People want cover. Danger drives us together.
It’s our nature. Our herding response gave our species an advantage. The herders lived to breed. The wanderers, the stragglers, fell prey. Genes of herders increased. Genes of loners receded.
But our strongest cover is our parents. They’re the protection we seek.
The pair of humans who brought us into the world provide the best cover. We are born helpless. Our parents sustain us. Our mothers feed us from their very bodies. They eat for us. They change our diapers. They keep us warm with their body heat.
Later, they push us. They balance risk and safety, urging us to experiment with the dangerous world around us. They build our courage by giving us cover. We learn that, if we move to too fast or run too far, Mom or Dad will bind our wounds, wipe our tears, cool our fevers. And, when recovered, urge us to try again.
Whether you’re three or fifty-three, the loss of a parent is the loss of cover. The loss of a parent makes you vulnerable. One less layer between you and the gods. One less layer between you and the wolves. One step closer to the tip of the spear.
My dad is 92. He’s still my protection against the world. He’s still a buffer for me against the wolves of life. His example is still a bridge too far. His strength is still beyond my mettle. His sense of duty is still an aspiration.
And, until last Wednesday, my dad’s wonderful wife, my mom, also protected me from the gods. From the wolves. From life.
No surprise. We knew mom was declining. We knew her battle against the gods and wolves was going poorly. A stroke several weeks ago. Years of Alzheimer’s progression. Falls in the nursing home that left her ancient limbs purple with bruises.
But a 92-year-old mother whose language skills had left long ago was still the best cover and the trustiest protection a frightened man could ever ask for. Mom would take a bullet for me. For you. Moms take bullets like dads do.
I take it as Mom’s final endorsement of me, because my ego is huge. About 4:30 a.m. on Wednesday, July 19, my mom, Rita Virginia (Mahon) Hennessy decided I was finally mature enough to face the gods and the wolves on my own. Or, at least, with only the protection of my great father, Jack. After 53 years, having FINALLY prepared me for manhood, mom surrendered her earthly body to science and stepped into her eternal reward. A reward too long delayed. Delayed, I assume, because her idiot son wasn’t ready.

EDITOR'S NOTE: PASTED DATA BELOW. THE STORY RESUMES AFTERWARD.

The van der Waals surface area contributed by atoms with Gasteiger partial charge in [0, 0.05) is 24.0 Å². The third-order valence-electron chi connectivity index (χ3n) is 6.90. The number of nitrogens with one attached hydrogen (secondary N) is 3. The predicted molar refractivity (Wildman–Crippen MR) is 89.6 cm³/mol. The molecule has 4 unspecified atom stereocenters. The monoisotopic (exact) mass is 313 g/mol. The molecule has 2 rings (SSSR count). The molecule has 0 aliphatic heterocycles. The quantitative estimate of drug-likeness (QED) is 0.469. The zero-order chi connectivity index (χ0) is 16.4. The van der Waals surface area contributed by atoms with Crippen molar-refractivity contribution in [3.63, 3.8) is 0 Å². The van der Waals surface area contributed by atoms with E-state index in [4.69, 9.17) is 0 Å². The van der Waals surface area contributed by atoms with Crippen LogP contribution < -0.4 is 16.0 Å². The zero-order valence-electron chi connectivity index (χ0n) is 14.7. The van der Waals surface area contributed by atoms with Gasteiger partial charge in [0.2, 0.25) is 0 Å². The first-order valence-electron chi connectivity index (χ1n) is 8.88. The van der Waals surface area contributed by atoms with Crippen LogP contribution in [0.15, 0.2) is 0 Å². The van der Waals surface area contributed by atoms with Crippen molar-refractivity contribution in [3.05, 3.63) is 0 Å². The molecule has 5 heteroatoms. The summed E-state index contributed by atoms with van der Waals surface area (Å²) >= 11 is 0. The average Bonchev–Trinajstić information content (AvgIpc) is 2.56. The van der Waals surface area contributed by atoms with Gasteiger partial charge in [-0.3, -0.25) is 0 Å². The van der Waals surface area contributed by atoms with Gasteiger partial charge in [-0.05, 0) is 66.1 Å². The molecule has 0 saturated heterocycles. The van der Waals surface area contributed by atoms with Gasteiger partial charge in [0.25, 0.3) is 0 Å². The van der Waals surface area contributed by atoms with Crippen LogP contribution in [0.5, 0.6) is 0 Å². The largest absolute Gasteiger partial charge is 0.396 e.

(My sisters probably feel the same way as I do. But they’ve seemed mature to me for decades. They’re the responsible ones. I’ve always been the baby. Mom needed them. I needed mom.)
But I guess she decided I am finally ready. Ready to live without her protection. Like my sisters.
I feel exposed. Exposed to the gamma rays from distant stars. Exposed to the criticism of a cruel world. Exposed to all the pains my mom shielded me from. Exposed to the gods and to the wolves.
I’ll spare you, reader. I won’t recount the thousands of times my mom shielded me from the pains of life. You have your memories of your mom’s mercy and comfort. But I will share one story.
My mom was sort of tough. Her mom, my grandma, was soft and gentle and gave me a banana whenever I wanted one. And candy. And money. But mom was tougher. Honestly, dad was an easier mark for us kids. Dad was a softy compared to mom.
But mom did so much for us. She just didn’t want us to talk about it. For one, she drove me to St. Mary’s High School every day. Because I wanted to go to St. Mary’s because it was tougher than DuBourg. (Yes, it was.)
My mom wanted me to go to Bishop DuBourg High School. She said I’d have more friends and it would be closer. Close enough to walk. She was right.
But I chose St. Mary’s. And my parents put up with that. Because I was Bill. I was The Boy. I was spoiled.
One morning in February of my sophomore year, I decided I didn’t want to go to St. Mary’s anymore. Ya know, like a spoiled brat. I wanted to go to DuBourg now. I was so ready to transfer, I was ready to admit to my mom, “you were right; I was wrong.”
And I did.
I remember that morning. Mom drove me in silence from Scanlan Avenue to St. Mary’s. It was cold and sunny. She turned off Gustine onto Itaska Street as she did every day. She parked. But I didn’t get out.
I sat in the passenger’s seat of her 1974 green Ford Maverick with my saxophone case and books clutched to my chest. And I cried. Cried like a baby. Wailed. Sobbed. Snot ran down on the black vinyl sax case, glistening in the morning sun.
“What’s the matter, Billy?”
“I don’t want to go here anymore,” I sobbed.
I don’t remember the rest of the conversation. Not in detail, anyway. But I got out of that car at some point. I got out of that car confident I would be a DuBourger in the fall. I’d agreed to finish out the year at St. Mary’s. Then I could transfer to DuBourg.
If you’ve seen me speak at a Tea Party rally, you probably think I was born with a sort of cocky self-confidence. I wasn’t. I was born a frightened, shy little baby. And I still am in many ways.
When I got out of my mom’s Maverick that morning and walked toward the front door of St. Mary’s, I felt more confident than I’d ever felt in my life to that point. A confidence that’s with me today.
My confidence came, not from me, but from mom. From knowing that someone still stood between me and the gods. Between me and the wolves.
With my mom watching out for me, I could do anything.
Now, my mom watches from another plane. But her love and devotion, her protection and sacrifice, gives me the confidence to do whatever I need to do.
_Eternal rest grant unto her, O lord. Let perpetual light shine upon her. _May her soul and all the souls of the faithful departed rest in peace. Amen.
[caption id="attachment_media-2” align="alignnone” width="538”] Mom and Dad. Probably 1979.[/caption]